April 1, 2008
Even as calls grow for a presidential debate on science and technology—see the Washington Watch column on p. 296—advocates of scientific realpolitik are warning the debate’s champions (among which are BioScience and AIBS) to be careful what they wish for. A politically inspired boost in federal largesse for an agency can be used later to justify tight funding—a dubious net benefit, as David Goldston reminded his readers in Nature (7 February, p. 621). In any case, “More attention doesn’t always translate into more money,” Goldston noted, and as for concerns about scientific integrity in government, a debate under TV lights could easily leave the public “even more confused about how a president should use scientific advice.” Daniel Sarewitz (who reviews a book on the commercialization of science on p. 360 of this issue of BioScience) wrote to Nature to argue that “science continues to enjoy a protected and privileged status in American politics, in no small part because of its absence from the national political stage.”
The skeptics’ points have some validity. Yes, ill-informed observers of a science debate might indeed leap to unfortunate opinions, and any watching scientists hoping for validation of their specialties, or for specific commitments to funding, would most likely be disappointed. But ill-informed observers of any debate risk being muddled rather than enlightened, and few scientists are so naive as to expect that presidential candidates would make commitments going beyond malleable generalities. Other considerations weigh more heavily in the debate’s favor.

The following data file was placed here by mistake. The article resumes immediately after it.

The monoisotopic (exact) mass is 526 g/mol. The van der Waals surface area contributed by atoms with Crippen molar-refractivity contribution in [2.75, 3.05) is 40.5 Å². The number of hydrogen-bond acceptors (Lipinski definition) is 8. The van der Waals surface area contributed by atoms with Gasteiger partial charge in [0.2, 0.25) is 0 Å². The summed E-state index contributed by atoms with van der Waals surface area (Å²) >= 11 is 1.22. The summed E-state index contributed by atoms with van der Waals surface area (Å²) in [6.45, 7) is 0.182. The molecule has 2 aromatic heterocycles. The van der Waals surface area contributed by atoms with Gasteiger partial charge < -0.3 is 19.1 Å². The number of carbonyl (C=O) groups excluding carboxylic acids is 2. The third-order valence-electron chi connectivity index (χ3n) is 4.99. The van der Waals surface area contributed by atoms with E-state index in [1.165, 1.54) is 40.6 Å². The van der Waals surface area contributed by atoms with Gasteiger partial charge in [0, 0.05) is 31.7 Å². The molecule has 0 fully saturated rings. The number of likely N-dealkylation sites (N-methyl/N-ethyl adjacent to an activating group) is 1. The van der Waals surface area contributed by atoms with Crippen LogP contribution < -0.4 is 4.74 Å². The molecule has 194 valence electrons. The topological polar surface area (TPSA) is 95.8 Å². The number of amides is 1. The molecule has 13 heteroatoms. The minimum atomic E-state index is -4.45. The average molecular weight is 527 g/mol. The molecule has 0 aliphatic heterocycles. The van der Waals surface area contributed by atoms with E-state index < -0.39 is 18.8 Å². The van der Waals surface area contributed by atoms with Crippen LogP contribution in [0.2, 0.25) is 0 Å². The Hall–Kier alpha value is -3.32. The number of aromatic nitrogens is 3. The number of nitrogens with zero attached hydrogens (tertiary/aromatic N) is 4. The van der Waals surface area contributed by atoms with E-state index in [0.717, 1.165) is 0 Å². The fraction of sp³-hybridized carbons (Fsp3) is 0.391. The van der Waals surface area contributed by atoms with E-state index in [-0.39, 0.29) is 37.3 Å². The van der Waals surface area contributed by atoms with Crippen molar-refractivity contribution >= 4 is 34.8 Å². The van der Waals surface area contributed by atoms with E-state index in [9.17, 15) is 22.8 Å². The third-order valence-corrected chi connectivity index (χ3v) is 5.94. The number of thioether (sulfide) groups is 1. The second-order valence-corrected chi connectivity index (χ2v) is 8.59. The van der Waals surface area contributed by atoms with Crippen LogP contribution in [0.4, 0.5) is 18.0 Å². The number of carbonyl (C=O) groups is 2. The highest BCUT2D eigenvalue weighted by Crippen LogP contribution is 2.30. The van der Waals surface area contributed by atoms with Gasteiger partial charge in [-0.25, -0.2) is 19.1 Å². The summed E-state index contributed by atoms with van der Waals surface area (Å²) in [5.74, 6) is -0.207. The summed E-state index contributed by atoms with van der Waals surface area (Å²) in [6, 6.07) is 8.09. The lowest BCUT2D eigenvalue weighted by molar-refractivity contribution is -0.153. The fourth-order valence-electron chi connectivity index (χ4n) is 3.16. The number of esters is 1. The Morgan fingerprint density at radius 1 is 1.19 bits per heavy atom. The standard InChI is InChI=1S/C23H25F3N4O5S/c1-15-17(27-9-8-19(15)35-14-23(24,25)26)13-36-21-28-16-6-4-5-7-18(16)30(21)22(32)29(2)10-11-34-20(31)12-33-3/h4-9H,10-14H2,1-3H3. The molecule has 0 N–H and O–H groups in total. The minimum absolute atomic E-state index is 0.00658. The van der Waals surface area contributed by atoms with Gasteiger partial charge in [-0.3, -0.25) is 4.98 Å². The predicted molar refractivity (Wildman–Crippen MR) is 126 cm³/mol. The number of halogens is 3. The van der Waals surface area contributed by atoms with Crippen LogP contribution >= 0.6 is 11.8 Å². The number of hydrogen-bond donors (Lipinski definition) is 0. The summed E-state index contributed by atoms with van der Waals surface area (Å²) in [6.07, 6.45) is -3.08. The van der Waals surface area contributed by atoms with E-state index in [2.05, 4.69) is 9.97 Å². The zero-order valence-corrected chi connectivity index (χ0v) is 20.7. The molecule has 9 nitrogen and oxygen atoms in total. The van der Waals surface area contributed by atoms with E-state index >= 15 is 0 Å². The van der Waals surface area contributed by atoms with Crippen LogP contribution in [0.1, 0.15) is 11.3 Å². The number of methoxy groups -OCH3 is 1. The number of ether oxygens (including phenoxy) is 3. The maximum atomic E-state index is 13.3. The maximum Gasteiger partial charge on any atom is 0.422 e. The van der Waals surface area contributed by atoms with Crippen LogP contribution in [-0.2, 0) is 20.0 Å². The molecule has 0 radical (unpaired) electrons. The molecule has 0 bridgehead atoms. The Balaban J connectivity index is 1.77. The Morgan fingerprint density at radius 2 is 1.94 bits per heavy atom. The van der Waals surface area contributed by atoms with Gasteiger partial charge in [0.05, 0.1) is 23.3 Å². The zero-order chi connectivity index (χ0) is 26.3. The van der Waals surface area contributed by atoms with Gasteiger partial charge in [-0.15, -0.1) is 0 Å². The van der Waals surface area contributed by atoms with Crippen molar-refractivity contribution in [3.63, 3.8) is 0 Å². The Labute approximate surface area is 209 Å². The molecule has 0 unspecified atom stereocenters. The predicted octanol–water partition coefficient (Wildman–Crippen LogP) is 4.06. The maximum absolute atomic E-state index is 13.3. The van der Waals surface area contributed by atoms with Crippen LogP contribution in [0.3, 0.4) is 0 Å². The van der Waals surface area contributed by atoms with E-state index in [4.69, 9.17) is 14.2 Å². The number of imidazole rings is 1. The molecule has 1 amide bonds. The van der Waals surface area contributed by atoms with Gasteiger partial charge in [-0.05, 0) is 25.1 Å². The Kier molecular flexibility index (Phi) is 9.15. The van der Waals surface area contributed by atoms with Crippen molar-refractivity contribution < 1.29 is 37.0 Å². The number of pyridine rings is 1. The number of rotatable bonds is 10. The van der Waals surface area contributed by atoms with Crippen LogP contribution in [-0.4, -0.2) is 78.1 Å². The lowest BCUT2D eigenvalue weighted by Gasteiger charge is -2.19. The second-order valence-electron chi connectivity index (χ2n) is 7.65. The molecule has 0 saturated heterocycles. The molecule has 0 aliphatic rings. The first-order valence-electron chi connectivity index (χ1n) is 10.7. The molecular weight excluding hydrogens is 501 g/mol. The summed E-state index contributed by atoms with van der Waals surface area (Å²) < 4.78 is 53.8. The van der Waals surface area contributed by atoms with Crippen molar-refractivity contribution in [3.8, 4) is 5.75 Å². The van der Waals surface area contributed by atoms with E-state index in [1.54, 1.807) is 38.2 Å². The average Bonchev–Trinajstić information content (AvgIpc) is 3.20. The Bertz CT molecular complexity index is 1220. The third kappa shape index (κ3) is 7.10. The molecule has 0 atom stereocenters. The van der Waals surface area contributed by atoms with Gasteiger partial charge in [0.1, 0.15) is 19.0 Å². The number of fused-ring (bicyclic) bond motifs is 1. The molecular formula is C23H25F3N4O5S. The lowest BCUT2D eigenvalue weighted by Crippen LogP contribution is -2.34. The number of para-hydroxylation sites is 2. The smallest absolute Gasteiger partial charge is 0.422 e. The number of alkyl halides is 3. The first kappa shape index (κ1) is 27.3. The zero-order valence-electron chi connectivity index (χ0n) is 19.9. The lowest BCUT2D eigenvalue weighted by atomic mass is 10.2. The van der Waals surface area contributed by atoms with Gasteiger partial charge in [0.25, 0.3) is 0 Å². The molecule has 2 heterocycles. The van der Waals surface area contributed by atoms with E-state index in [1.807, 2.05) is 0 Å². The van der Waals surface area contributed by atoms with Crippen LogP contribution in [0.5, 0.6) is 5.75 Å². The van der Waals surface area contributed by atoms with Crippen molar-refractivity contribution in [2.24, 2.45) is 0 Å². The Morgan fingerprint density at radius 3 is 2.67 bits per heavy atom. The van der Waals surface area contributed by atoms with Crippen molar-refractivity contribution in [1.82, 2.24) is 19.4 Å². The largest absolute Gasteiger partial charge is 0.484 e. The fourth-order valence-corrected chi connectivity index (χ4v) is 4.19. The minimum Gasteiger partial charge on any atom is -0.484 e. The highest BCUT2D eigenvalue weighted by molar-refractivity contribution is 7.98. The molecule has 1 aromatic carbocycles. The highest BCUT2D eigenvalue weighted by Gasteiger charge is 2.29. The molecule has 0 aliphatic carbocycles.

The value of such a debate would not be in its potential to elucidate differences between the candidates on delicate issues of scientific objectivity in policymaking. Nor could we expect the debate to extract pledges of funding beyond, perhaps, broad targets. Yet it could play an important role by rehearsing before a large audience one readily appreciated argument for basic research—its ability to spawn solutions to present and future problems, not to mention technologies that the public holds dear. Merely having research discussed in a context emphasizing its national importance would surely help science’s image problem. Fears that such a public discussion could paradoxically undermine support for research seem overblown. In any event, for its long-term sustainability, science ought to justify itself openly, not just hope to escape attention.
A debate could also provide opportunities to ask candidates to justify some of the statements from their campaigns. Senator Clinton, who has put forward research-friendly proposals on science policy, could be asked to explain “evidence-based decisionmaking.” Senator McCain might be invited to explain his ads that ridicule federally funded research on the size of grizzly bear populations, as reported in the Washington Post. If, as reported, his objection is to the manner of its funding, not the research itself, the senator will presumably be glad to correct the misimpression, and so demonstrate that wildlife biology is no joke. Senator Obama might be asked to clarify his thinking about basic research and its importance for combating climate change.
Granted, there’s room for doubt about whether the candidates will see enough advantage to participate. But BioScience and AIBS still think a science debate would be useful—and fun.
Timothy M. Beardsley
Editor in Chief
BioScience 58: 283
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